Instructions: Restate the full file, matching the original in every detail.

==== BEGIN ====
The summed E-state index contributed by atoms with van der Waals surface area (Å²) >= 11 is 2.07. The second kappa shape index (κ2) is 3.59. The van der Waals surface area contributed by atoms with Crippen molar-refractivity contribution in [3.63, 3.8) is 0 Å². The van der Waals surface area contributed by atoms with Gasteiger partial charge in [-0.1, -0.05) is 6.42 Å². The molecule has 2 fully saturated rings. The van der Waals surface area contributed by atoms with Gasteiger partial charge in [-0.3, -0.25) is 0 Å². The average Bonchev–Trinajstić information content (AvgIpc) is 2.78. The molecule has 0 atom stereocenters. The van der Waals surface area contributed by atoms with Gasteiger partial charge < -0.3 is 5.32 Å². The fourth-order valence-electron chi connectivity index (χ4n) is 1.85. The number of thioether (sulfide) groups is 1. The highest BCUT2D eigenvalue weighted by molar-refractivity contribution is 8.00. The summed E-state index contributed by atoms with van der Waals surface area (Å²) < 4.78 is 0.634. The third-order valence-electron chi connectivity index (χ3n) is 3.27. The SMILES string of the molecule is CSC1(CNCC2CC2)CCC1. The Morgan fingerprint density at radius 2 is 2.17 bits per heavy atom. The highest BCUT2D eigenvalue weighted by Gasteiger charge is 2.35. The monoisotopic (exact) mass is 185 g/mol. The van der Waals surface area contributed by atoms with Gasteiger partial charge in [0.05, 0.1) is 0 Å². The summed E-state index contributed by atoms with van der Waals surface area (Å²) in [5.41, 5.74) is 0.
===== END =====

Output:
The summed E-state index contributed by atoms with van der Waals surface area (Å²) >= 11 is 2.07. The second kappa shape index (κ2) is 3.59. The van der Waals surface area contributed by atoms with Crippen molar-refractivity contribution in [3.63, 3.8) is 0 Å². The van der Waals surface area contributed by atoms with Gasteiger partial charge in [-0.1, -0.05) is 6.42 Å². The molecule has 2 fully saturated rings. The van der Waals surface area contributed by atoms with Gasteiger partial charge in [-0.3, -0.25) is 0 Å². The average Bonchev–Trinajstić information content (AvgIpc) is 2.78. The molecule has 0 atom stereocenters. The van der Waals surface area contributed by atoms with Gasteiger partial charge < -0.3 is 5.32 Å². The fourth-order valence-electron chi connectivity index (χ4n) is 1.85. The number of thioether (sulfide) groups is 1. The highest BCUT2D eigenvalue weighted by molar-refractivity contribution is 8.00. The summed E-state index contributed by atoms with van der Waals surface area (Å²) < 4.78 is 0.634. The third-order valence-electron chi connectivity index (χ3n) is 3.27. The SMILES string of the molecule is CSC1(CNCC2CC2)CCC1. The Morgan fingerprint density at radius 2 is 2.17 bits per heavy atom. The highest BCUT2D eigenvalue weighted by Gasteiger charge is 2.35. The monoisotopic (exact) mass is 185 g/mol. The van der Waals surface area contributed by atoms with Gasteiger partial charge in [0.05, 0.1) is 0 Å². The summed E-state index contributed by atoms with van der Waals surface area (Å²) in [5.41, 5.74) is 0.